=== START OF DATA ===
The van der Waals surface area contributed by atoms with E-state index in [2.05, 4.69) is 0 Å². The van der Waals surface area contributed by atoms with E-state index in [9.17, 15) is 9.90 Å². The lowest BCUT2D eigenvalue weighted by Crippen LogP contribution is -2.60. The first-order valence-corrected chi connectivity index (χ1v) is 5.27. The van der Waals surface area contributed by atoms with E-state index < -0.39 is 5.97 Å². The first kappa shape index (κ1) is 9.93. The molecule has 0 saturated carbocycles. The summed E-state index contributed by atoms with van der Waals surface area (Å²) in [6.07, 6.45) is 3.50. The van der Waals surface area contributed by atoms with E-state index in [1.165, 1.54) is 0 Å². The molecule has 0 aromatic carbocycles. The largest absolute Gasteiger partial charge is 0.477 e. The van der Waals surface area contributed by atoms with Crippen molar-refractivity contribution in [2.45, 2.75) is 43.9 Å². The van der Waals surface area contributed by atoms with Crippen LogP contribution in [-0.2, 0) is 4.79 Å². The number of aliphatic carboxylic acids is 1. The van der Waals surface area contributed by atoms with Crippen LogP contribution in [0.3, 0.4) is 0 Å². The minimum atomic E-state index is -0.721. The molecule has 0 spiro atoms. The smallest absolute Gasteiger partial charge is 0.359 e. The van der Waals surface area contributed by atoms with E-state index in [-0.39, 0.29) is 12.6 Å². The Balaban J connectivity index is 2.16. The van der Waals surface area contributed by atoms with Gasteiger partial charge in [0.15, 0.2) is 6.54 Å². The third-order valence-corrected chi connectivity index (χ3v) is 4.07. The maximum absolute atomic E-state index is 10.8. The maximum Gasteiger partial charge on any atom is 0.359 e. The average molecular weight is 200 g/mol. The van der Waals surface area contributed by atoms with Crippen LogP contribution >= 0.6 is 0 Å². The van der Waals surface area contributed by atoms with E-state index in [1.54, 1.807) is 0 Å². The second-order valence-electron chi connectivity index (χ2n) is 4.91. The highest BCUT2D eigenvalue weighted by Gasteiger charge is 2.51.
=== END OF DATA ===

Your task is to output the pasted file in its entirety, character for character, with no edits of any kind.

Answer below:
The van der Waals surface area contributed by atoms with E-state index in [2.05, 4.69) is 0 Å². The van der Waals surface area contributed by atoms with E-state index in [9.17, 15) is 9.90 Å². The lowest BCUT2D eigenvalue weighted by Crippen LogP contribution is -2.60. The first-order valence-corrected chi connectivity index (χ1v) is 5.27. The van der Waals surface area contributed by atoms with E-state index < -0.39 is 5.97 Å². The first kappa shape index (κ1) is 9.93. The molecule has 0 saturated carbocycles. The summed E-state index contributed by atoms with van der Waals surface area (Å²) in [6.07, 6.45) is 3.50. The van der Waals surface area contributed by atoms with E-state index in [1.165, 1.54) is 0 Å². The molecule has 0 aromatic carbocycles. The largest absolute Gasteiger partial charge is 0.477 e. The van der Waals surface area contributed by atoms with Crippen molar-refractivity contribution in [2.45, 2.75) is 43.9 Å². The van der Waals surface area contributed by atoms with Crippen LogP contribution in [-0.2, 0) is 4.79 Å². The number of aliphatic carboxylic acids is 1. The van der Waals surface area contributed by atoms with Crippen LogP contribution in [0.3, 0.4) is 0 Å². The minimum atomic E-state index is -0.721. The molecule has 0 spiro atoms. The smallest absolute Gasteiger partial charge is 0.359 e. The van der Waals surface area contributed by atoms with E-state index in [-0.39, 0.29) is 12.6 Å². The Balaban J connectivity index is 2.16. The van der Waals surface area contributed by atoms with Gasteiger partial charge in [0.15, 0.2) is 6.54 Å². The third-order valence-corrected chi connectivity index (χ3v) is 4.07. The maximum absolute atomic E-state index is 10.8. The maximum Gasteiger partial charge on any atom is 0.359 e. The average molecular weight is 200 g/mol. The van der Waals surface area contributed by atoms with Crippen LogP contribution >= 0.6 is 0 Å². The van der Waals surface area contributed by atoms with E-state index in [1.54, 1.807) is 0 Å². The second-order valence-electron chi connectivity index (χ2n) is 4.91. The highest BCUT2D eigenvalue weighted by Gasteiger charge is 2.51.